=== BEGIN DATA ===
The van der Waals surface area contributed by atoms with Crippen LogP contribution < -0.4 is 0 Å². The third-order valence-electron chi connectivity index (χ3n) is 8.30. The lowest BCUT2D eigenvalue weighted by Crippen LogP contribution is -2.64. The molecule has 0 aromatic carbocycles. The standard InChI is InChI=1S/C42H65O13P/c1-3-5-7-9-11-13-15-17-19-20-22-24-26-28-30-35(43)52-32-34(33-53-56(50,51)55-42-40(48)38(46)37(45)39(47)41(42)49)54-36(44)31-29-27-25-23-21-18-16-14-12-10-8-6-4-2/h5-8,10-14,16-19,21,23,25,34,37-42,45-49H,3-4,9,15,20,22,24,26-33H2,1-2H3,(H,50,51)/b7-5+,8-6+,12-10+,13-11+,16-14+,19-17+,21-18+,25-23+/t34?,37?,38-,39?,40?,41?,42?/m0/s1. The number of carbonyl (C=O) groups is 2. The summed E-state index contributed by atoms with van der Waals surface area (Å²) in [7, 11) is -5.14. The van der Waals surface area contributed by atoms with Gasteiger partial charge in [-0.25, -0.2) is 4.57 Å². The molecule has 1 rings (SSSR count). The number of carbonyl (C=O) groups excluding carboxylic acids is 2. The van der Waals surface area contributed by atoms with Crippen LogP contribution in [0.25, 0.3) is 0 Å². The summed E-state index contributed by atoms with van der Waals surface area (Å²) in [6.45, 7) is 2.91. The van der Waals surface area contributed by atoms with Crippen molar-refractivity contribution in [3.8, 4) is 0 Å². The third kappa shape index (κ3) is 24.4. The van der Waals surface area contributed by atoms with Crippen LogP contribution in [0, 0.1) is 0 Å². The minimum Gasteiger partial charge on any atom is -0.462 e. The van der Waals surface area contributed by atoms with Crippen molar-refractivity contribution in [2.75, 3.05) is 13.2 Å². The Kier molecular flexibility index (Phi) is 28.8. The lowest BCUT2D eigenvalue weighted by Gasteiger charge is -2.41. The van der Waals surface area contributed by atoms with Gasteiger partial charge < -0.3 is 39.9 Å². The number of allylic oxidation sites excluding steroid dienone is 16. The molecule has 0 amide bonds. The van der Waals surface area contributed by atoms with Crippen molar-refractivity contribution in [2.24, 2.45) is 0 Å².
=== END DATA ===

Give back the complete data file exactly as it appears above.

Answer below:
The van der Waals surface area contributed by atoms with Crippen LogP contribution < -0.4 is 0 Å². The third-order valence-electron chi connectivity index (χ3n) is 8.30. The lowest BCUT2D eigenvalue weighted by Crippen LogP contribution is -2.64. The molecule has 0 aromatic carbocycles. The standard InChI is InChI=1S/C42H65O13P/c1-3-5-7-9-11-13-15-17-19-20-22-24-26-28-30-35(43)52-32-34(33-53-56(50,51)55-42-40(48)38(46)37(45)39(47)41(42)49)54-36(44)31-29-27-25-23-21-18-16-14-12-10-8-6-4-2/h5-8,10-14,16-19,21,23,25,34,37-42,45-49H,3-4,9,15,20,22,24,26-33H2,1-2H3,(H,50,51)/b7-5+,8-6+,12-10+,13-11+,16-14+,19-17+,21-18+,25-23+/t34?,37?,38-,39?,40?,41?,42?/m0/s1. The number of carbonyl (C=O) groups is 2. The summed E-state index contributed by atoms with van der Waals surface area (Å²) in [7, 11) is -5.14. The van der Waals surface area contributed by atoms with Gasteiger partial charge in [-0.25, -0.2) is 4.57 Å². The molecule has 1 rings (SSSR count). The number of carbonyl (C=O) groups excluding carboxylic acids is 2. The van der Waals surface area contributed by atoms with Crippen LogP contribution in [0.25, 0.3) is 0 Å². The summed E-state index contributed by atoms with van der Waals surface area (Å²) in [6.45, 7) is 2.91. The van der Waals surface area contributed by atoms with Crippen molar-refractivity contribution in [3.8, 4) is 0 Å². The third kappa shape index (κ3) is 24.4. The van der Waals surface area contributed by atoms with Crippen LogP contribution in [0, 0.1) is 0 Å². The minimum Gasteiger partial charge on any atom is -0.462 e. The van der Waals surface area contributed by atoms with Crippen molar-refractivity contribution in [2.75, 3.05) is 13.2 Å². The Kier molecular flexibility index (Phi) is 28.8. The lowest BCUT2D eigenvalue weighted by Gasteiger charge is -2.41. The van der Waals surface area contributed by atoms with Gasteiger partial charge < -0.3 is 39.9 Å². The number of allylic oxidation sites excluding steroid dienone is 16. The molecule has 0 amide bonds. The van der Waals surface area contributed by atoms with Crippen molar-refractivity contribution in [2.24, 2.45) is 0 Å².